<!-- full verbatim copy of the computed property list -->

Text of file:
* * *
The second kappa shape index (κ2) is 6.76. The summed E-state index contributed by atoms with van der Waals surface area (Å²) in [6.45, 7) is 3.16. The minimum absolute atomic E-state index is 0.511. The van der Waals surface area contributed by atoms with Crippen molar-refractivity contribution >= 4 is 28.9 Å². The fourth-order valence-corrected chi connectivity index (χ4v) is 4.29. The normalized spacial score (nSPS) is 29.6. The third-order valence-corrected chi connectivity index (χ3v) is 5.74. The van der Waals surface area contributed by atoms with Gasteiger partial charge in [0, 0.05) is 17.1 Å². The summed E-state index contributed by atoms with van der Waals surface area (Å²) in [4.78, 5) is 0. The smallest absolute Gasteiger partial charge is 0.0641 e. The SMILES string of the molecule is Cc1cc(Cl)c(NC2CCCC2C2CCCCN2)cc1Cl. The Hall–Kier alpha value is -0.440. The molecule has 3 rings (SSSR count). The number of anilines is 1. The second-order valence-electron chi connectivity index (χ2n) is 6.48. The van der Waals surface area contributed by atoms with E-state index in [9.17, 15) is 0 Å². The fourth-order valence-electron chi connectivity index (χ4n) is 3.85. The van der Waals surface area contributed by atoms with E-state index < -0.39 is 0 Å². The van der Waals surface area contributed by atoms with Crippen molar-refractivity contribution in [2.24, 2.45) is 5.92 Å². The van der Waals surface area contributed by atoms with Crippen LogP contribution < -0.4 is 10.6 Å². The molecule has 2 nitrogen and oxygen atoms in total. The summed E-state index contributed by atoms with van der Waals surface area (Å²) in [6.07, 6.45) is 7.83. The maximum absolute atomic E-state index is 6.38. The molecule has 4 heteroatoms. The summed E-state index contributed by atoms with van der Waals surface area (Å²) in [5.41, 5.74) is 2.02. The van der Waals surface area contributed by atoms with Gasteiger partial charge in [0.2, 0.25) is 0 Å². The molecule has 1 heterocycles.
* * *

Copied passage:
The second kappa shape index (κ2) is 6.76. The summed E-state index contributed by atoms with van der Waals surface area (Å²) in [6.45, 7) is 3.16. The minimum absolute atomic E-state index is 0.511. The van der Waals surface area contributed by atoms with Crippen molar-refractivity contribution >= 4 is 28.9 Å². The fourth-order valence-corrected chi connectivity index (χ4v) is 4.29. The normalized spacial score (nSPS) is 29.6. The third-order valence-corrected chi connectivity index (χ3v) is 5.74. The van der Waals surface area contributed by atoms with Gasteiger partial charge in [0, 0.05) is 17.1 Å². The summed E-state index contributed by atoms with van der Waals surface area (Å²) in [4.78, 5) is 0. The smallest absolute Gasteiger partial charge is 0.0641 e. The SMILES string of the molecule is Cc1cc(Cl)c(NC2CCCC2C2CCCCN2)cc1Cl. The Hall–Kier alpha value is -0.440. The molecule has 3 rings (SSSR count). The number of anilines is 1. The second-order valence-electron chi connectivity index (χ2n) is 6.48. The van der Waals surface area contributed by atoms with E-state index in [9.17, 15) is 0 Å². The fourth-order valence-electron chi connectivity index (χ4n) is 3.85. The van der Waals surface area contributed by atoms with E-state index < -0.39 is 0 Å². The van der Waals surface area contributed by atoms with Crippen molar-refractivity contribution in [2.24, 2.45) is 5.92 Å². The van der Waals surface area contributed by atoms with Crippen LogP contribution < -0.4 is 10.6 Å². The molecule has 2 nitrogen and oxygen atoms in total. The summed E-state index contributed by atoms with van der Waals surface area (Å²) in [6.07, 6.45) is 7.83. The maximum absolute atomic E-state index is 6.38. The molecule has 4 heteroatoms. The summed E-state index contributed by atoms with van der Waals surface area (Å²) in [5.41, 5.74) is 2.02. The van der Waals surface area contributed by atoms with Gasteiger partial charge in [0.2, 0.25) is 0 Å². The molecule has 1 heterocycles.